if sum(index(time, 'pm'), index(time, 'am')) > 0 then time1 = 'Mar 7';
      else time1 = strip(time);
      date = input(cats(substr(time1, 5, 2), substr(time1, 1, 3), '2011'), date9.);
      format date date9.;
      drop idx  writer topic position time:;
   run;
   /*(1.5)* SUMMARIZE BY EACH DATE*/
   proc sql;
      create table &group.ug2 as
      select mean(rep_num) as &group._mean_reply format=3.1,
            sum(ifn(rep_num=0, 1, 0)) as &group._zero_reply,
            max(rep_num) as &group._max_reply, count(topic_str) as &group._topicnum, 
            calculated &group._zero_reply / calculated &group._topicnum   
                  as &group._zero_reply_ratio format=3.1,
            date
      from &group.ug1
      group by date
   ;quit;
%mend extract;

**********(2) EXECUATE MACRO TO BUILD DATASETS FOR 2 GROUPS*****;
option mprint symbolgen;
%extract(group=sas);
%extract(group=R);

*********(3) CONCATENATE DATA AND REPORT****;
****(3.1) CONCATENATE 2 DATASETS FROM SAS AND R******; 
proc sql;
   create table reportdata as
   select mean(rep_num) as avg_rep_num, count(topic_str) as topicnum, date, 'SAS' as ug length=3
   from SASug1
   group by date
   union 
   select mean(rep_num) as avg_rep_num, count(topic_str) as topicnum, date, 'R' as ug length=3
   from Rug1
   group by date
   order by date
;quit;

****(3.2) REPORT MEAN AND STD FOR MEAN NUMBERS OF TOPIC AND REPLY****;
proc report data=reportdata nowd headline split='|';
   column ug topicnum,(mean std) avg_rep_num,(mean std);
   define ug/group 'USER|GROUP' width=6;
   define topicnum/'AVERAGE|TOPIC NUMBER';
   define avg_rep_num/'AVERAGE|REPLY NUMBER';
   define mean/format=5.1 'MEAN';
   define std/format=5.2 'STD';
run;

***********(4) VISUALIZE THE COMPARISON RESULT IN TIME SERIES*******;
****(4.1) PREPARE DATASET FOR PLOTTING******;
proc sql;
   create table combine as
   select a.date, a.*, b.*
   from rug2 as a left join sasug2  as b
   on a.date = b.date
;quit;

****(4.2) BUILD PLOTTING TEMPLATE*******; 
proc template;
  define statgraph compplot;
     begingraph / designwidth=1000px designheight=800px;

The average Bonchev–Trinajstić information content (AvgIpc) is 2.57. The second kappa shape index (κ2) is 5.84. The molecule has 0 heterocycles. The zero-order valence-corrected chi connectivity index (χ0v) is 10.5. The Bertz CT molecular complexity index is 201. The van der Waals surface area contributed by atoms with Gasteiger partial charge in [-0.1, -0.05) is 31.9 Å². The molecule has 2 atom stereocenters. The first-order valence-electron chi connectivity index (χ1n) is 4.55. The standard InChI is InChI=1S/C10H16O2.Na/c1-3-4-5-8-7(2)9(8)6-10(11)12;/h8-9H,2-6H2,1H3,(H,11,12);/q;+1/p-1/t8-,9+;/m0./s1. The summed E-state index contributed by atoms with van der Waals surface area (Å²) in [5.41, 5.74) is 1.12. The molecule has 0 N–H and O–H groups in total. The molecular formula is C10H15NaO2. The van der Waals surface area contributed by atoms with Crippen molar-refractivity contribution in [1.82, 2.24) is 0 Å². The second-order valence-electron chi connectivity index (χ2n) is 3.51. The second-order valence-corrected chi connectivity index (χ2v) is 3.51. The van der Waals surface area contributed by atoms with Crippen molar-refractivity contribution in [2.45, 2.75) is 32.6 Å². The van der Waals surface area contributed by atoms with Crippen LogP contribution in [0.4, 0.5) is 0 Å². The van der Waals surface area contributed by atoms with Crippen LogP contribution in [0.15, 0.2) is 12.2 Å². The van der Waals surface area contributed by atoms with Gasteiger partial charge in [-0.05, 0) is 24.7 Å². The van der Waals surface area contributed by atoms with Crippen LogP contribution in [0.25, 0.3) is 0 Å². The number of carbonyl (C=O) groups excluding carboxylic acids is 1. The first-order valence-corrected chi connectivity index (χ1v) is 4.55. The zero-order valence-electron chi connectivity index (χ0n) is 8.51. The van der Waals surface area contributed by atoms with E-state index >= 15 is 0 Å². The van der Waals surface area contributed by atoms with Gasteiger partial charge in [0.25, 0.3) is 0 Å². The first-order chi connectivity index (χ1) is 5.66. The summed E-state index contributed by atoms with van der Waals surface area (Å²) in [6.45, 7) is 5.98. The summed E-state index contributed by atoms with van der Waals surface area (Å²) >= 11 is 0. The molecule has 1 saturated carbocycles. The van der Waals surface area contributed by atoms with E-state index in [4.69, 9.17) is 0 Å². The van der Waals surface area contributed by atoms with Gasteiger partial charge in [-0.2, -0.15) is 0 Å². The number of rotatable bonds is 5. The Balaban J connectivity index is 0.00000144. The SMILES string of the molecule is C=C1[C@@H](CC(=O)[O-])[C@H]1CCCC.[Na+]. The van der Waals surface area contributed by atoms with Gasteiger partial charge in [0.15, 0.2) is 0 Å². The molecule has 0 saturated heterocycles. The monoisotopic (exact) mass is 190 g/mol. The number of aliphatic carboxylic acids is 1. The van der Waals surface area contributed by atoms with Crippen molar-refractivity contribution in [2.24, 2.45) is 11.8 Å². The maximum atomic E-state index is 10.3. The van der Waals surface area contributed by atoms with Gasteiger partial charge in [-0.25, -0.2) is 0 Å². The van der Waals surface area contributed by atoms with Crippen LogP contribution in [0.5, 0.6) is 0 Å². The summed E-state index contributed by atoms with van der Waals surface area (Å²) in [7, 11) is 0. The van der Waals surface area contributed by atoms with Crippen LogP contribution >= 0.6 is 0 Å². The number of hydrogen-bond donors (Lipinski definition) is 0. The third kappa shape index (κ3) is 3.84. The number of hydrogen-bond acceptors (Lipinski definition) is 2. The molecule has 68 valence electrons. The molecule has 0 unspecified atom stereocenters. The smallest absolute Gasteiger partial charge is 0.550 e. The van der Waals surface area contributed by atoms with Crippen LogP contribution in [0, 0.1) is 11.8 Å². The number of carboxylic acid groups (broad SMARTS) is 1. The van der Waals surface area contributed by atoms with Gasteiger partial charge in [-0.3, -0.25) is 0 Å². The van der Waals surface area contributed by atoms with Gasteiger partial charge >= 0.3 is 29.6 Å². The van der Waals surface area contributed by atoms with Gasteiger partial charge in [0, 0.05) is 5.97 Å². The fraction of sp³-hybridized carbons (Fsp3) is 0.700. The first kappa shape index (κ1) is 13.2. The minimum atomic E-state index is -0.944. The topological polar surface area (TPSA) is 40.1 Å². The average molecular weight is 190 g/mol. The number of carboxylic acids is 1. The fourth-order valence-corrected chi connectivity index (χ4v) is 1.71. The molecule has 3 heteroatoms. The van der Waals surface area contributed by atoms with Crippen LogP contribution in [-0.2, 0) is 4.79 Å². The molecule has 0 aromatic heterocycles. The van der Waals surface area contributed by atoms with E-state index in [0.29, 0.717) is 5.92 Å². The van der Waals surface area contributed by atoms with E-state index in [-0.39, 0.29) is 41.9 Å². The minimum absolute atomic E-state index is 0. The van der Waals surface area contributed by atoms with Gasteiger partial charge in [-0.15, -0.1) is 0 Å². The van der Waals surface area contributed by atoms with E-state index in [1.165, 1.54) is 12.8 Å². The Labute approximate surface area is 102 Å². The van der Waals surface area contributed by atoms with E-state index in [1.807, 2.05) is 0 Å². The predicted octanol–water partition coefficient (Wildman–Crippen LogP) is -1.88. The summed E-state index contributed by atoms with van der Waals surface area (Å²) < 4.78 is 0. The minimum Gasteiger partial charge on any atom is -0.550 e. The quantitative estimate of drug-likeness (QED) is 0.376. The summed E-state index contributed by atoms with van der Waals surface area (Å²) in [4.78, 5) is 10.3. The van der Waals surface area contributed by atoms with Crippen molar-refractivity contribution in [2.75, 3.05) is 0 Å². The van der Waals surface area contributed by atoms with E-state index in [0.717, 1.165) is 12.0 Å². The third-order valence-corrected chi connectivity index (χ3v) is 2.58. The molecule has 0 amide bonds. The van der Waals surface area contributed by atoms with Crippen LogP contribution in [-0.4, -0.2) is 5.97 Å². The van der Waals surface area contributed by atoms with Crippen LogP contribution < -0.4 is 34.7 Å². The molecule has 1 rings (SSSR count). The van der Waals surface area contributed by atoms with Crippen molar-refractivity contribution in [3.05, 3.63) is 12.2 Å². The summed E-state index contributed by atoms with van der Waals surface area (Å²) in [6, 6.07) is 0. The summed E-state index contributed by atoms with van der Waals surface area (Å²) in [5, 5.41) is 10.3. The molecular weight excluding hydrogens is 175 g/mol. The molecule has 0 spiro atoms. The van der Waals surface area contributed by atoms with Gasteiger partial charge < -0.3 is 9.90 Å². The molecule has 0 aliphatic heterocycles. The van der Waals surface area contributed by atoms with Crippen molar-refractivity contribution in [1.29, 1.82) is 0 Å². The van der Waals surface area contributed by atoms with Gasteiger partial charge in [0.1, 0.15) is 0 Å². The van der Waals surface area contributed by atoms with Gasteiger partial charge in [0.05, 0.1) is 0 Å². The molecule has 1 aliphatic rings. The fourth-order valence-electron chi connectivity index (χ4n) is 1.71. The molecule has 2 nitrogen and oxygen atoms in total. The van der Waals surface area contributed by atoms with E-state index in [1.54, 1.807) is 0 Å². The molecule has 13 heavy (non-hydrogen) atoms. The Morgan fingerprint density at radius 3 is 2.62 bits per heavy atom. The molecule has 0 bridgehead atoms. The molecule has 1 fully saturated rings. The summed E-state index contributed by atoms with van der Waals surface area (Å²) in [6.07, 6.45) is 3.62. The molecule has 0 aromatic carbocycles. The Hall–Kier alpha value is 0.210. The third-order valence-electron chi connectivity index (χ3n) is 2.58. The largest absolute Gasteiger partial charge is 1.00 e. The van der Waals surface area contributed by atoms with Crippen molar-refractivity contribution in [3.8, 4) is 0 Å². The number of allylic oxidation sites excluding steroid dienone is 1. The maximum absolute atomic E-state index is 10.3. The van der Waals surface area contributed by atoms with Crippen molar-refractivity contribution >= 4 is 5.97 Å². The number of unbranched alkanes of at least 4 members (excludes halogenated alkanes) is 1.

entrytitle "Comparison of user groups between SAS and R";
          layout lattice / columns=1 columndatarange=union rowweights=(0.3 0.3 0.4);
            columnaxes;
               columnaxis / offsetmin=0.02 griddisplay=on;
            endcolumnaxes;
         /*(4.2.1)DEFINITION OF TOP PANEL*/
            layout overlay / cycleattrs=true yaxisopts=(griddisplay=on label=" " 
                             display=(line) displaysecondary=all);                                       
               seriesplot x=date y=R_topicnum / lineattrs=(thickness=2px) 
                   legendlabel="R's topics" name="d25"; 
               seriesplot x=date y=SAS_topicnum / lineattrs=(pattern=solid thickness=2px) 
                     legendlabel="SAS's topics" name="d50"; 
               discretelegend "d25" "d50" / across=1 border=on valign=top halign=left 
                     location=inside opaque=true;                            
            endlayout;
         /*(4.2.2)DEFINITION OF MIDDLE PANEL*/
            layout overlay / cycleattrs=true yaxisopts=(griddisplay=on label=" " 
                        display=(line) displaysecondary=all);                                       
                    seriesplot x=date y=R_zero_reply_ratio/ lineattrs=(thickness=2px) 
                     legendlabel="R's zero reply ratio" name="d2"; 
               seriesplot x=date y=SAS_zero_reply_ratio/ lineattrs=(pattern=solid thickness=2px) 
                     legendlabel="SAS's zero reply ratio" name="d5"; 
               discretelegend "d2" "d5" / across=1 border=on valign=top halign=left 
                     location=inside opaque=true;                
            endlayout;
         /*(4.2.3)DEFINITION OF BOTTOM PANEL*/